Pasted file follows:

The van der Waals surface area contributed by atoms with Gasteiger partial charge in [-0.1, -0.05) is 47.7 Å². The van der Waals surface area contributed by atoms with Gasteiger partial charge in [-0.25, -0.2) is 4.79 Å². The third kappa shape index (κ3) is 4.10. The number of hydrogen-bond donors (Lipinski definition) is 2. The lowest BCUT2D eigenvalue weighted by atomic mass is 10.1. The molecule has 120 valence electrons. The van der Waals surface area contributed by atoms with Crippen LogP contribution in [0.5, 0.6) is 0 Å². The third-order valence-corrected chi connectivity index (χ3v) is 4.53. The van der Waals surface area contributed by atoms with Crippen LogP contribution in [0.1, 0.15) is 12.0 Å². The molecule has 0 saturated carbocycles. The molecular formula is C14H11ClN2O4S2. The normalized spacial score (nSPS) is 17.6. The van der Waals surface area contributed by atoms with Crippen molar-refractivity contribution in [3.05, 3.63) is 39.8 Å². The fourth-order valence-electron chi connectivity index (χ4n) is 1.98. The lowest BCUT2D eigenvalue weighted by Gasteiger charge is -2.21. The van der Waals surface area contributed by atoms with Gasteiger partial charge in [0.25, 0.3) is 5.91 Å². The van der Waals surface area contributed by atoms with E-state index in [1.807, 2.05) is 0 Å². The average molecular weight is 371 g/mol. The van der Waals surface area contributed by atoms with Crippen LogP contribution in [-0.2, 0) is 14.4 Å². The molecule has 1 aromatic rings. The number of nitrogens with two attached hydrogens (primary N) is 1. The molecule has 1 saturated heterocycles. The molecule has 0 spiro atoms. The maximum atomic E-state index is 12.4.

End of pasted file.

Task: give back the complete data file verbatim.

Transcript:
The van der Waals surface area contributed by atoms with Gasteiger partial charge in [-0.1, -0.05) is 47.7 Å². The van der Waals surface area contributed by atoms with Gasteiger partial charge in [-0.25, -0.2) is 4.79 Å². The third kappa shape index (κ3) is 4.10. The number of hydrogen-bond donors (Lipinski definition) is 2. The lowest BCUT2D eigenvalue weighted by atomic mass is 10.1. The molecule has 120 valence electrons. The van der Waals surface area contributed by atoms with Crippen LogP contribution in [0.5, 0.6) is 0 Å². The third-order valence-corrected chi connectivity index (χ3v) is 4.53. The van der Waals surface area contributed by atoms with Crippen LogP contribution in [0.1, 0.15) is 12.0 Å². The molecule has 0 saturated carbocycles. The molecular formula is C14H11ClN2O4S2. The normalized spacial score (nSPS) is 17.6. The van der Waals surface area contributed by atoms with Crippen molar-refractivity contribution in [3.05, 3.63) is 39.8 Å². The fourth-order valence-electron chi connectivity index (χ4n) is 1.98. The lowest BCUT2D eigenvalue weighted by Gasteiger charge is -2.21. The van der Waals surface area contributed by atoms with Gasteiger partial charge in [0.25, 0.3) is 5.91 Å². The van der Waals surface area contributed by atoms with E-state index in [1.807, 2.05) is 0 Å². The average molecular weight is 371 g/mol. The van der Waals surface area contributed by atoms with Crippen LogP contribution in [-0.2, 0) is 14.4 Å². The molecule has 1 aromatic rings. The number of nitrogens with two attached hydrogens (primary N) is 1. The molecule has 1 saturated heterocycles. The molecule has 0 spiro atoms. The maximum atomic E-state index is 12.4.